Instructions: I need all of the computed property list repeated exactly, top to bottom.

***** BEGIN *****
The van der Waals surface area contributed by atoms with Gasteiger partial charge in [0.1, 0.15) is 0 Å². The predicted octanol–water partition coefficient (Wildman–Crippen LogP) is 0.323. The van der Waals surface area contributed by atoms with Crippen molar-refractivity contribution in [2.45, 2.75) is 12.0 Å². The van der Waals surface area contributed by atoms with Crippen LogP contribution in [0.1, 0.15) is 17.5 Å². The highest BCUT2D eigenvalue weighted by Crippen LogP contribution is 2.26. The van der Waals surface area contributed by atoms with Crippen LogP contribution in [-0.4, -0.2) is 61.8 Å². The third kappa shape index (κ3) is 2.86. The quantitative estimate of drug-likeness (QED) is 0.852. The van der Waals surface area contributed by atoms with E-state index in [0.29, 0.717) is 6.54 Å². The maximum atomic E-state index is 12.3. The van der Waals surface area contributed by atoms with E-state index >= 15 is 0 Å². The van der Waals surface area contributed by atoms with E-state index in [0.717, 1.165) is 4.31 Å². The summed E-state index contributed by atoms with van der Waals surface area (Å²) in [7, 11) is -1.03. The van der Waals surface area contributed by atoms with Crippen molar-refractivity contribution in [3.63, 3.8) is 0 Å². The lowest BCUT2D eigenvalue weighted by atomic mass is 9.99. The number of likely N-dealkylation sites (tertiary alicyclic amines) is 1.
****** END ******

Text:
The van der Waals surface area contributed by atoms with Gasteiger partial charge in [0.1, 0.15) is 0 Å². The predicted octanol–water partition coefficient (Wildman–Crippen LogP) is 0.323. The van der Waals surface area contributed by atoms with Crippen molar-refractivity contribution in [2.45, 2.75) is 12.0 Å². The van der Waals surface area contributed by atoms with Crippen LogP contribution in [0.1, 0.15) is 17.5 Å². The highest BCUT2D eigenvalue weighted by Crippen LogP contribution is 2.26. The van der Waals surface area contributed by atoms with Crippen LogP contribution in [-0.4, -0.2) is 61.8 Å². The third kappa shape index (κ3) is 2.86. The quantitative estimate of drug-likeness (QED) is 0.852. The van der Waals surface area contributed by atoms with E-state index in [0.29, 0.717) is 6.54 Å². The maximum atomic E-state index is 12.3. The van der Waals surface area contributed by atoms with E-state index >= 15 is 0 Å². The van der Waals surface area contributed by atoms with E-state index in [0.717, 1.165) is 4.31 Å². The summed E-state index contributed by atoms with van der Waals surface area (Å²) in [7, 11) is -1.03. The van der Waals surface area contributed by atoms with Crippen molar-refractivity contribution in [3.63, 3.8) is 0 Å². The lowest BCUT2D eigenvalue weighted by atomic mass is 9.99. The number of likely N-dealkylation sites (tertiary alicyclic amines) is 1.